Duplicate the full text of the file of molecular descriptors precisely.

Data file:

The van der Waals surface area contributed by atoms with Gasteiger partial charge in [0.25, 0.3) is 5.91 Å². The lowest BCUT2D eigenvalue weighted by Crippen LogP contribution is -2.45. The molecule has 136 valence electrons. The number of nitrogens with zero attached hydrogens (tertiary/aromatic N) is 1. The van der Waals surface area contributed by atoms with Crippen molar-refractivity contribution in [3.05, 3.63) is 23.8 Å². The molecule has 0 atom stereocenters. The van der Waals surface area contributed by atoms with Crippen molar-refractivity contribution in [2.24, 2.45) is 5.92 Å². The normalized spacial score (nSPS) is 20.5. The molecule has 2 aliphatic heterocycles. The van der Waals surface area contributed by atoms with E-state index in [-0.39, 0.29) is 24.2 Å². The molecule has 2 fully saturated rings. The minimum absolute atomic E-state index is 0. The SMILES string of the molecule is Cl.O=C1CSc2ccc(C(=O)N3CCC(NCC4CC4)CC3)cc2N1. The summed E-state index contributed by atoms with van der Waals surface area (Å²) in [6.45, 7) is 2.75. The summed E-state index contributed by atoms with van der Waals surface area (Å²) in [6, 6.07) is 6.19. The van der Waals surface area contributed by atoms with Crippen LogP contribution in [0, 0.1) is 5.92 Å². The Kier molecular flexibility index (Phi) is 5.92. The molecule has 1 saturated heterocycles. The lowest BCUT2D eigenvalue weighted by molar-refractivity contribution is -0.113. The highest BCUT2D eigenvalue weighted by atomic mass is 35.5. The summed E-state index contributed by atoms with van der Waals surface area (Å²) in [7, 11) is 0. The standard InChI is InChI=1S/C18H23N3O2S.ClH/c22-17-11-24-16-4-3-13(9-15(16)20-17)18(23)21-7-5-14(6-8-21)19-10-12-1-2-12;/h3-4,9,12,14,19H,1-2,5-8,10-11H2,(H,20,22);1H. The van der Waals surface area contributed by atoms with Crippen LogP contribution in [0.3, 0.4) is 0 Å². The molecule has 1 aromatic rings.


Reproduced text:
The van der Waals surface area contributed by atoms with Gasteiger partial charge in [0.25, 0.3) is 5.91 Å². The lowest BCUT2D eigenvalue weighted by Crippen LogP contribution is -2.45. The molecule has 136 valence electrons. The number of nitrogens with zero attached hydrogens (tertiary/aromatic N) is 1. The van der Waals surface area contributed by atoms with Crippen molar-refractivity contribution in [3.05, 3.63) is 23.8 Å². The molecule has 0 atom stereocenters. The van der Waals surface area contributed by atoms with Crippen molar-refractivity contribution in [2.24, 2.45) is 5.92 Å². The normalized spacial score (nSPS) is 20.5. The molecule has 2 aliphatic heterocycles. The van der Waals surface area contributed by atoms with E-state index in [-0.39, 0.29) is 24.2 Å². The molecule has 2 fully saturated rings. The minimum absolute atomic E-state index is 0. The SMILES string of the molecule is Cl.O=C1CSc2ccc(C(=O)N3CCC(NCC4CC4)CC3)cc2N1. The summed E-state index contributed by atoms with van der Waals surface area (Å²) in [6.45, 7) is 2.75. The summed E-state index contributed by atoms with van der Waals surface area (Å²) in [6, 6.07) is 6.19. The van der Waals surface area contributed by atoms with Crippen LogP contribution in [0, 0.1) is 5.92 Å². The Kier molecular flexibility index (Phi) is 5.92. The molecule has 1 saturated heterocycles. The lowest BCUT2D eigenvalue weighted by molar-refractivity contribution is -0.113. The highest BCUT2D eigenvalue weighted by atomic mass is 35.5. The summed E-state index contributed by atoms with van der Waals surface area (Å²) in [7, 11) is 0. The standard InChI is InChI=1S/C18H23N3O2S.ClH/c22-17-11-24-16-4-3-13(9-15(16)20-17)18(23)21-7-5-14(6-8-21)19-10-12-1-2-12;/h3-4,9,12,14,19H,1-2,5-8,10-11H2,(H,20,22);1H. The van der Waals surface area contributed by atoms with Crippen LogP contribution in [0.3, 0.4) is 0 Å². The molecule has 1 aromatic rings.